Over the past year or so, Grand Rapids, MI-based psych rock trio HEATERS, comprised of Andrew Tamlyn, Nolan Krebs and Joshua Korf have become a JOVM mainstay act. And with the release of the “Mean Green”/”Levitate Thigh” 7 inch, their full-length debut Holy Water Pool last year, along with a series of singles, the Grand Rapids-based trio also received a growing national profile for a 60s inspired psych rock sound.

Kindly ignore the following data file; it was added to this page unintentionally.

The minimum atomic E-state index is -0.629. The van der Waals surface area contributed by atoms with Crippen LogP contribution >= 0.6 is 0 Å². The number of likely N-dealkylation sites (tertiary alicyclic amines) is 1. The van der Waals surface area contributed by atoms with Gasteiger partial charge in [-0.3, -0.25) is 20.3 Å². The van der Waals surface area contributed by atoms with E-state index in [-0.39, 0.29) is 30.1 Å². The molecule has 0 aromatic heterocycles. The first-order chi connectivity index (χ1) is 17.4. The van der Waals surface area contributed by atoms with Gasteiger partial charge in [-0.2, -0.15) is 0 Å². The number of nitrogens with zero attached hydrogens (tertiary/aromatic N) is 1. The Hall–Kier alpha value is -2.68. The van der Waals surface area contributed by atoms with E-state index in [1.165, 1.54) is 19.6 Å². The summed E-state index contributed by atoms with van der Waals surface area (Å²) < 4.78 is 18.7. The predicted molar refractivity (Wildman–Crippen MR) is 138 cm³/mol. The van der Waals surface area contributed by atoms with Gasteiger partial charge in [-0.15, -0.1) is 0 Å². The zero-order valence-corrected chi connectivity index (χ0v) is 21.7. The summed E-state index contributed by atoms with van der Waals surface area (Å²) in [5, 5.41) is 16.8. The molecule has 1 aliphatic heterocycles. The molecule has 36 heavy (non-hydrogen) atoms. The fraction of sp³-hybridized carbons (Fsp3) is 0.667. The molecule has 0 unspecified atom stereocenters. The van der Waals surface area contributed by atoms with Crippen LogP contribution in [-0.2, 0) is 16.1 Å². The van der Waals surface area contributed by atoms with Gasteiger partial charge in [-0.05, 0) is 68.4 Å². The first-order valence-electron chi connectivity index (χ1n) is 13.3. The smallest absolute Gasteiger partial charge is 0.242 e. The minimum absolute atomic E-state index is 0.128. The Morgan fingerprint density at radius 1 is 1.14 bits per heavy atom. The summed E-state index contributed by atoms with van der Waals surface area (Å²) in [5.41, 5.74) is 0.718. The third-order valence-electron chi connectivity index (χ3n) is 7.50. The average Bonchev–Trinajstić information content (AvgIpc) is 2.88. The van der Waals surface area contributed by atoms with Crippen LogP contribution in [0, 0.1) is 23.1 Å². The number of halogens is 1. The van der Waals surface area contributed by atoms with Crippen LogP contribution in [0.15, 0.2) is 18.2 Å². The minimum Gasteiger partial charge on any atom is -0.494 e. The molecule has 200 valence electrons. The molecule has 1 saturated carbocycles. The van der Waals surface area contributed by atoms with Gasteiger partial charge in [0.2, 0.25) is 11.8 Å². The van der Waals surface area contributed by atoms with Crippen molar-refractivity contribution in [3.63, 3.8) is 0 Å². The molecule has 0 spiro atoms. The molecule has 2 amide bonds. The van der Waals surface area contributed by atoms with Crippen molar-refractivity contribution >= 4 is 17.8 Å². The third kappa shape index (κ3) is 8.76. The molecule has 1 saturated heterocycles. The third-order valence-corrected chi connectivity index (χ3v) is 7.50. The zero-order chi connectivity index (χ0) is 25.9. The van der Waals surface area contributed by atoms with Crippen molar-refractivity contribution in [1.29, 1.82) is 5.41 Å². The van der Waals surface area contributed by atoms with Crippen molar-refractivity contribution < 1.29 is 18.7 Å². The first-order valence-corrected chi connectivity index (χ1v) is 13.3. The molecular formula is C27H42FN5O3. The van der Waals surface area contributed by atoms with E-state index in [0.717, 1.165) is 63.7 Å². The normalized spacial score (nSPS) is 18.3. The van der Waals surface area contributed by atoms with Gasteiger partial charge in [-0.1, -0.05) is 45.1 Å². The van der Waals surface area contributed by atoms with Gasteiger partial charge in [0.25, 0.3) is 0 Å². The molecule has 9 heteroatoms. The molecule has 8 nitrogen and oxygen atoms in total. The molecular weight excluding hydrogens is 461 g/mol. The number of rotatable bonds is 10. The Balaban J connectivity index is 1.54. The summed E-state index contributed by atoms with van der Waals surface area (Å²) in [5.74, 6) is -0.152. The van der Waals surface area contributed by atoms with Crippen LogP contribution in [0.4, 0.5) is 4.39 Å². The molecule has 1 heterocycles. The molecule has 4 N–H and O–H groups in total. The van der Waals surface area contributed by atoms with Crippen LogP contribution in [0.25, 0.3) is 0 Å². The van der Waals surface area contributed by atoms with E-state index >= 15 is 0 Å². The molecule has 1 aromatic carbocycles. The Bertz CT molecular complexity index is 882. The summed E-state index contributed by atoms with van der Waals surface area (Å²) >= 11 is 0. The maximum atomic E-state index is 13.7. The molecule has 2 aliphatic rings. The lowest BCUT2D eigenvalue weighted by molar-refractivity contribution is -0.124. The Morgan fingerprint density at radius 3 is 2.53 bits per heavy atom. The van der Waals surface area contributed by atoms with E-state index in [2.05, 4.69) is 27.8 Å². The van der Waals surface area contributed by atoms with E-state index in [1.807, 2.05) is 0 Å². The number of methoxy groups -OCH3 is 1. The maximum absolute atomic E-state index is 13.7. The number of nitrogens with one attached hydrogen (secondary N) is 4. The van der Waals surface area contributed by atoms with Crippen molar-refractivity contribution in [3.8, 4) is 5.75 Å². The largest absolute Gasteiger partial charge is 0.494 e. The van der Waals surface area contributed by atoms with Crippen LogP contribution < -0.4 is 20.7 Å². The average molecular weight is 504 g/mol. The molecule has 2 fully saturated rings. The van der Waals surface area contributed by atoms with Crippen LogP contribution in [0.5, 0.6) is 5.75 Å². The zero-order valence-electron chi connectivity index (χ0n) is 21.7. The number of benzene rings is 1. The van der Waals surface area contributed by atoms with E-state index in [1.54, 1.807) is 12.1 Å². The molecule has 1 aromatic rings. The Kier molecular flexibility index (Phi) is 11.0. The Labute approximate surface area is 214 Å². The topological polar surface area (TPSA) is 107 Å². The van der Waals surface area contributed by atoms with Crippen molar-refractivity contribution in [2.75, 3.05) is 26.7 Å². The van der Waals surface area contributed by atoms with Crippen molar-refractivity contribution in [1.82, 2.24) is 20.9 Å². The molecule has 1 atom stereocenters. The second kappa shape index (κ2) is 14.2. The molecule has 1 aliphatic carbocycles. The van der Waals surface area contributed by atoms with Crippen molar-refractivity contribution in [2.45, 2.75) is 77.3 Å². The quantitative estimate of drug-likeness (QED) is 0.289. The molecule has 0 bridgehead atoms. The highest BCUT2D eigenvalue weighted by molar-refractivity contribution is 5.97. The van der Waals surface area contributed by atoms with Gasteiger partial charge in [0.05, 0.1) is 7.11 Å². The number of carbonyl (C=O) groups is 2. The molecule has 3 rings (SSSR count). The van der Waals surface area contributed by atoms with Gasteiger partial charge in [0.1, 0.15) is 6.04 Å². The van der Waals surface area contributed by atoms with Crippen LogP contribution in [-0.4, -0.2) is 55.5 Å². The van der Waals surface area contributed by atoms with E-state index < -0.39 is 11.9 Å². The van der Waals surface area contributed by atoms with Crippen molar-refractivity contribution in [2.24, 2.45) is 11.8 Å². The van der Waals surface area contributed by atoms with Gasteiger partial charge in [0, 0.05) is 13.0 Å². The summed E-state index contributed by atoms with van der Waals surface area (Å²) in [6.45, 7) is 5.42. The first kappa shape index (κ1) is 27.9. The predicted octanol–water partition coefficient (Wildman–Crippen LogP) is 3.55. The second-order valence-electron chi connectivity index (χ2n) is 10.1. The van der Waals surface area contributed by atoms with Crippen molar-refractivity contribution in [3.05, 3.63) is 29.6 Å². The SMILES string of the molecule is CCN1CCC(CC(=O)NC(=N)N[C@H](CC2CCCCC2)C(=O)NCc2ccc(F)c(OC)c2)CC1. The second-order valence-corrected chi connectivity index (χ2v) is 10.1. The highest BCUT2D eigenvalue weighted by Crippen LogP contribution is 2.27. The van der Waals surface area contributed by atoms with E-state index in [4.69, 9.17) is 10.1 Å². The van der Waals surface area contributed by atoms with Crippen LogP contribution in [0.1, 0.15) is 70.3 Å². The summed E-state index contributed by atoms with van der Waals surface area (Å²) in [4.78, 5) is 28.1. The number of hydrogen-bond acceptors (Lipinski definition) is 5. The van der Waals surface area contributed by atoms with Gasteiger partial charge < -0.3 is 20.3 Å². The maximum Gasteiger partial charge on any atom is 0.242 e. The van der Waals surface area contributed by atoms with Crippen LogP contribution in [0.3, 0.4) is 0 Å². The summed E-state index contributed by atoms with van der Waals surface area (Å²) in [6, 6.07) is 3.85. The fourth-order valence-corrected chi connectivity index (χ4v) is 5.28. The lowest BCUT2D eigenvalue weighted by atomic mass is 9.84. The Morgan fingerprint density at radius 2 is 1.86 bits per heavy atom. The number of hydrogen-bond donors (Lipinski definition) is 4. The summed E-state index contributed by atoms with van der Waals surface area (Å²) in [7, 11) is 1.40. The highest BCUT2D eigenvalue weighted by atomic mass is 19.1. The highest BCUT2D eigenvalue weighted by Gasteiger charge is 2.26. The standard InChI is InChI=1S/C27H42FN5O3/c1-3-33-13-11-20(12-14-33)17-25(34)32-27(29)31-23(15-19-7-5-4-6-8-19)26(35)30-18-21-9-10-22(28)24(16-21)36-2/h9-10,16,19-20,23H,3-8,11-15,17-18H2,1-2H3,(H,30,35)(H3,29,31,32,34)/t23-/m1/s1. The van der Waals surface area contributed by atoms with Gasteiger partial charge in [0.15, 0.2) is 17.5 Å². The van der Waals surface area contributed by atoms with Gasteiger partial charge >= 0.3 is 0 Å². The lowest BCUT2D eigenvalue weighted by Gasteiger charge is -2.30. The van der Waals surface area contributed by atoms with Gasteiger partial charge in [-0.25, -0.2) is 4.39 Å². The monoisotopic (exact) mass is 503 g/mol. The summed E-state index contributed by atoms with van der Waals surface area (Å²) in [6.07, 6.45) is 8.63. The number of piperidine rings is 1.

Earlier this month I wrote about “Centennial,” the first single from the Grand Rapids, MI-based trio’s highly-anticipated sophomore effort, Baptistina. Interestingly, “Centennial” continues in a similar vein as the material on Holy Water Pool as the band paired dense layers of shimmering guitar chords played through tons of reverb and effects pedal, ethereal vocals, propulsive drumming and a throbbing bass line in a towering and anthemic psych rock song that feels as though it may descend into cacophonous chaos — but with a towering swagger that gives the song an effortless, larger-than-life feel. The album’s second and latest single “Garden Eater” is an epic and sprawling song that has a lengthy introductory section featuring dense layers of shimmering guitar chords and propulsive drumming that slowly fades into a dreamy and contemplative fade out, which allows for the slow build up of an atmospheric section consisting of subtly droning guitar chords and vocals — an interestingly enough this section sounds as though it were indebted to Directions to See a Ghost-era The Black Angels before fading out with tons of reverb. Structurally the song may arguably be the most expansive song the trio have committed to wax